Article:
THE LEDE: Robert McDowell, a Republican on the Federal Communications Commission (FCC), warned his fellow commissioners to not "over-engineer" planned auctions of airwave licenses at a congressional hearing on Monday.
The tax cut extension that Congress passed last month included provisions that authorized the FCC to auction airwaves, known as spectrum, that currently belong to television broadcasters, splitting some of the revenue with the stations that choose to participate. The spectrum is potentially worth billions of dollars to wireless carriers, which are struggling to meet the growing data demands of smartphones and tablet computers.
"History has proven that regulators’ attempts to over-engineer spectrum auctions often result in harmful, unintended consequences. Thus, I hope all of us can apply the lessons learned from the Commission’s past missteps as we implement this new legislation," McDowell said.
He said he will work with his colleagues "to ensure that our auction rules are minimal and 'future proof,' allowing for flexible uses in the years to come as technology and markets change."
But he expressed confidence that the FCC will "get it right."
"And 'getting it right' means avoiding regulatory hubris by keeping the government’s hands off of the marketplace’s steering wheel as much as possible," McDowell said.
He made the remarks at hearing of the House Appropriations Committee's subcommittee on Financial Services and General Government to examine the FCC's budget.
At the same hearing, Genachowski said the auctions "are an opportunity to unleash vitally needed additional spectrum for mobile broadband and create tremendous value for American consumers, while raising billions of dollars for deficit reduction."
Genachowski had urged Congress not to restrict the FCC's ability to structure the auctions.
"At the FCC, we're focused on faithfully implementing the incentive auctions provisions adopted by Congress, and maximizing the opportunities of the new law for our economy and all Americans," Genachowski said.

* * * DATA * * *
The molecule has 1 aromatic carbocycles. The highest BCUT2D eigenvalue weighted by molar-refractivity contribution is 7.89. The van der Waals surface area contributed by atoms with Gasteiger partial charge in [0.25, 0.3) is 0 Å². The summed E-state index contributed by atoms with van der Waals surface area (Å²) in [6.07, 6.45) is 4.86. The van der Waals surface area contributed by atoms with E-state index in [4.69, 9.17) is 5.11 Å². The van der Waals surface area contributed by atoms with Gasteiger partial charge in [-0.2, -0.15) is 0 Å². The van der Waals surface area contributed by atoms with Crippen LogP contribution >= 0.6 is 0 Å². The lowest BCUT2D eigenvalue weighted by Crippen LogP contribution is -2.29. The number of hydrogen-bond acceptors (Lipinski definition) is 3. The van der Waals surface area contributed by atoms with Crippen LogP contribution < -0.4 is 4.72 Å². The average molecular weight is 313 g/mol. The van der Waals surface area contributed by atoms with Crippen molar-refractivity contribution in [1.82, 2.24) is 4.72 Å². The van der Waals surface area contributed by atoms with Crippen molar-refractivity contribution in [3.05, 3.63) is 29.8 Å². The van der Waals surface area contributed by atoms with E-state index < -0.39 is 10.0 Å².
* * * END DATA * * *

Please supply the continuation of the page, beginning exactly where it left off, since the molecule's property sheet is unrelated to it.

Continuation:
New iPad tops 3 million sales in three days: Apple sold more than 3 million new iPads in the first three days they were on sale, the company announced Monday.
Philip Schiller, Apple’s senior vice president of Worldwide Marketing, said it was the "strongest iPad launch yet."
Apple also announced Monday it would pay a dividend to shareholders and buy back stock, moves that will cost about $45 billion over three years.
But Apple — which, like several other Silicon Valley titans, has spent months lobbying for more flexibility to repatriate offshore profits — said it will rely exclusively on domestic cash reserves for the transactions and will not touch the billions in profits held abroad.
"Repatriating the cash from offshore would result in significant tax consequences under current U.S. law," Apple Chief Financial Officer Peter Oppenheimer said on a conference call.
Rep. Jo Ann Emerson (R-Mo.) grilled FCC Chairman Julius Genachowski on Monday about his agency’s move to require online databases of political advertising at TV stations.
A handful of technology companies, including Google, Amazon, Facebook and Apple are gaining greater control over the news media, according to the Pew Center's annual report on American journalism, released Monday.
The Pentagon is investing heavily in an arsenal of cyberweapons as a debate rages in Congress about how and when they should be used.
Commerce Secretary John Bryson and European Union Commissioner Viviane Reding on Monday committed to work together to protect online privacy.